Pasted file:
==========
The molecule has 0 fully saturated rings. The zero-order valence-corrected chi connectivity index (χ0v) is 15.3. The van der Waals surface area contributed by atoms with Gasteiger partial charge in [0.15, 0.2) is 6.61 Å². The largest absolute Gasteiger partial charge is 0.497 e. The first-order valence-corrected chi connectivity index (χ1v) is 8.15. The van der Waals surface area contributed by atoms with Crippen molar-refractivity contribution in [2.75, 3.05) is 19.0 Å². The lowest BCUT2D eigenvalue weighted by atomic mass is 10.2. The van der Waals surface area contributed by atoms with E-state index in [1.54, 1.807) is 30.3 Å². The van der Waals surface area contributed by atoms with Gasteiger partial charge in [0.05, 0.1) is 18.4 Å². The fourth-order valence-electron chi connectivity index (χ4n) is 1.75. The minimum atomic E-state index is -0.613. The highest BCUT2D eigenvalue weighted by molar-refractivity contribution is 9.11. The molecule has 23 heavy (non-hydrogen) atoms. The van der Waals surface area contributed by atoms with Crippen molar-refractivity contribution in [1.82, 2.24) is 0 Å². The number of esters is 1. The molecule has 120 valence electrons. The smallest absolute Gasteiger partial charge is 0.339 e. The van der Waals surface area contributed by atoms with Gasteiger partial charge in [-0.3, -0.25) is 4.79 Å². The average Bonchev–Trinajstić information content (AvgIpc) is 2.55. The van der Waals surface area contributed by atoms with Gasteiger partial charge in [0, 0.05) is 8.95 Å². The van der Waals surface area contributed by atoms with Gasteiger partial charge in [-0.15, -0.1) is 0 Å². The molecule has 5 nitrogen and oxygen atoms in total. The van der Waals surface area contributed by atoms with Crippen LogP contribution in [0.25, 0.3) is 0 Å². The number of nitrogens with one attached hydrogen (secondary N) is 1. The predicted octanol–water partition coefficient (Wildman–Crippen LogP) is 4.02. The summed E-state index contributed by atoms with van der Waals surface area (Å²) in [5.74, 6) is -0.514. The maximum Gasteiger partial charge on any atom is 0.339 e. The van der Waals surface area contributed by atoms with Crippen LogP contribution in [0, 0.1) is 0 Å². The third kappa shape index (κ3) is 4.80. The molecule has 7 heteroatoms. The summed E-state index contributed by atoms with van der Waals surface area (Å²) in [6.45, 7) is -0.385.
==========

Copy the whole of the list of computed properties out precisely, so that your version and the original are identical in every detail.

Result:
The molecule has 0 fully saturated rings. The zero-order valence-corrected chi connectivity index (χ0v) is 15.3. The van der Waals surface area contributed by atoms with Gasteiger partial charge in [0.15, 0.2) is 6.61 Å². The largest absolute Gasteiger partial charge is 0.497 e. The first-order valence-corrected chi connectivity index (χ1v) is 8.15. The van der Waals surface area contributed by atoms with Crippen molar-refractivity contribution in [2.75, 3.05) is 19.0 Å². The lowest BCUT2D eigenvalue weighted by atomic mass is 10.2. The van der Waals surface area contributed by atoms with E-state index in [1.54, 1.807) is 30.3 Å². The van der Waals surface area contributed by atoms with Gasteiger partial charge in [0.05, 0.1) is 18.4 Å². The fourth-order valence-electron chi connectivity index (χ4n) is 1.75. The minimum atomic E-state index is -0.613. The highest BCUT2D eigenvalue weighted by molar-refractivity contribution is 9.11. The molecule has 23 heavy (non-hydrogen) atoms. The van der Waals surface area contributed by atoms with Crippen molar-refractivity contribution in [1.82, 2.24) is 0 Å². The number of esters is 1. The molecule has 120 valence electrons. The smallest absolute Gasteiger partial charge is 0.339 e. The van der Waals surface area contributed by atoms with Gasteiger partial charge in [-0.3, -0.25) is 4.79 Å². The average Bonchev–Trinajstić information content (AvgIpc) is 2.55. The van der Waals surface area contributed by atoms with Gasteiger partial charge in [0, 0.05) is 8.95 Å². The van der Waals surface area contributed by atoms with Gasteiger partial charge in [-0.15, -0.1) is 0 Å². The molecule has 5 nitrogen and oxygen atoms in total. The van der Waals surface area contributed by atoms with Crippen LogP contribution in [0.25, 0.3) is 0 Å². The number of nitrogens with one attached hydrogen (secondary N) is 1. The predicted octanol–water partition coefficient (Wildman–Crippen LogP) is 4.02. The summed E-state index contributed by atoms with van der Waals surface area (Å²) in [5.74, 6) is -0.514. The maximum Gasteiger partial charge on any atom is 0.339 e. The van der Waals surface area contributed by atoms with Crippen LogP contribution in [0, 0.1) is 0 Å². The third kappa shape index (κ3) is 4.80. The molecule has 7 heteroatoms. The summed E-state index contributed by atoms with van der Waals surface area (Å²) in [6.45, 7) is -0.385.